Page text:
I highly recommend this volume for all scholars interested in challenging conventional wisdom about how a capitalist economy works, and willing to call into question assumptions that narrow our interpretation, preventing more socially beneficial practices from being implemented. International Sociology Davis and Dolfsma have edited a volume of 36 essays that provides a first-rate introduction to the recent cutting-edge scholarship in social economics. . . the volume provides an impressive and broad array of articles covering traditional social economic topics. . . Each essay is an excellent point of entry into social economic thought. This volume will be of great interest to economists writing in the heterodox tradition and/or to mainstream economists seeking a richer analysis of socioeconomic relationships. Highly recommended. Q.M. Duroy, Choice As this comprehensive Companion demonstrates, social economics is a dynamic and growing field that emphasizes the key role that values play in the economy and in economic life. Social economics treats the economy and economics as being embedded in the larger web of social and ethical relationships. It also regards economics and ethics as essentially connected, and adds values such as justice, fairness, dignity, well-being, freedom and equality to the standard emphasis on efficiency. The Elgar Companion to Social Economics brings together the leading contributors in the field to elucidate a wide range of recent developments across different subject areas and topics. In so doing the contributors also map the likely trends and directions of future research. This Companion will undoubtedly become a leading reference source and guide to social economics for many years to come. Providing concise discussion and an indication of what to expect in future decades, this interdisciplinary Companion will be of great interest to students and academics of social economics and socio-economics, as well as institutional, evolutionary and heterodox economics. It will also appeal to management scholars and those concerned with business ethics.
Krone der Schöpfung? Vor 100 000 Jahren war der Homo sapiens noch ein unbedeutendes Tier, das unauffällig in einem abgelegenen Winkel des afrikanischen Kontinents lebte. Unsere Vorfahren teilten sich den Planeten mit mindestens fünf weiteren menschlichen Spezies, und die Rolle, die sie im Ökosystem spielten, war nicht größer als die von Gorillas, Libellen oder Quallen. Vor 70 000 Jahren dann vollzog sich ein mysteriöser und rascher Wandel mit dem Homo sapiens, und es war vor allem die Beschaffenheit seines Gehirns, die ihn zum Herren des Planeten und zum Schrecken des Ökosystems werden ließ. Bis heute hat sich diese Vorherrschaft stetig zugespitzt: Der Mensch hat die Fähigkeit zu schöpferischem und zu zerstörerischem Handeln wie kein anderes Lebewesen. Anschaulich, unterhaltsam und stellenweise hochkomisch zeichnet Yuval Harari die Geschichte des Menschen nach und zeigt alle großen, aber auch alle ambivalenten Momente unserer Menschwerdung.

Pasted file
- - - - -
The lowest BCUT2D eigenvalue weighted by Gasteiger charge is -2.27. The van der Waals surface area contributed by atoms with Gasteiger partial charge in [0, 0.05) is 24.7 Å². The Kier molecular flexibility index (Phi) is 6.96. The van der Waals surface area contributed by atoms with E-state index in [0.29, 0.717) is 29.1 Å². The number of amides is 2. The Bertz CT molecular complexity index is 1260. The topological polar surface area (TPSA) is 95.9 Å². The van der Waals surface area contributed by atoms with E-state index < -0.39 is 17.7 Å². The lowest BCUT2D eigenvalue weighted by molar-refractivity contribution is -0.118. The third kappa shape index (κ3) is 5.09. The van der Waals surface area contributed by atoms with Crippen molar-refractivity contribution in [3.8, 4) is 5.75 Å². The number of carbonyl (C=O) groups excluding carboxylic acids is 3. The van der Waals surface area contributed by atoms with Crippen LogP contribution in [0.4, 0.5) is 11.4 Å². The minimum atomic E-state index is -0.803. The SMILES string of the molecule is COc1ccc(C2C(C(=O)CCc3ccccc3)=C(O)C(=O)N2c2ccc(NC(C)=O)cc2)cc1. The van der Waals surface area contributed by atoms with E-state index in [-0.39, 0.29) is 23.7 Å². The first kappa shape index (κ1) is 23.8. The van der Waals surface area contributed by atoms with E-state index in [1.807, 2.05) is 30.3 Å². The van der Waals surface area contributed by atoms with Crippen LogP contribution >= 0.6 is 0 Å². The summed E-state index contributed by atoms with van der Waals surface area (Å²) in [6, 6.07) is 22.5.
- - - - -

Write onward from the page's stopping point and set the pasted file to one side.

In How Humans Cooperate, Richard E. Blanton and Lane F. Fargher take a new approach to investigating human cooperation, developed from the vantage point of an "anthropological imagination." Drawing on the discipline’s broad and holistic understanding of humans in biological, social, and cultural dimensions and across a wide range of temporal and cultural variation, the authors unite psychological and institutional approaches by demonstrating the interplay of institution building and cognitive abilities of the human brain. Blanton and Fargher develop an approach that is strongly empirical, historically deep, and more synthetic than other research designs, using findings from fields as diverse as neurobiology, primatology, ethnography, history, art history, and archaeology. While much current research on collective action pertains to local-scale cooperation, How Humans Cooperate puts existing theories to the test at larger scales in markets, states, and cities throughout the Old and New Worlds. This innovative book extends collective action theory beyond Western history and into a broadly cross-cultural dimension, places cooperation in the context of large and complex human societies, and demonstrates the interplay of collective action and aspects of human cognitive ability. By extending the scope and content of collective action theory, the authors find a fruitful new path to understanding human cooperation.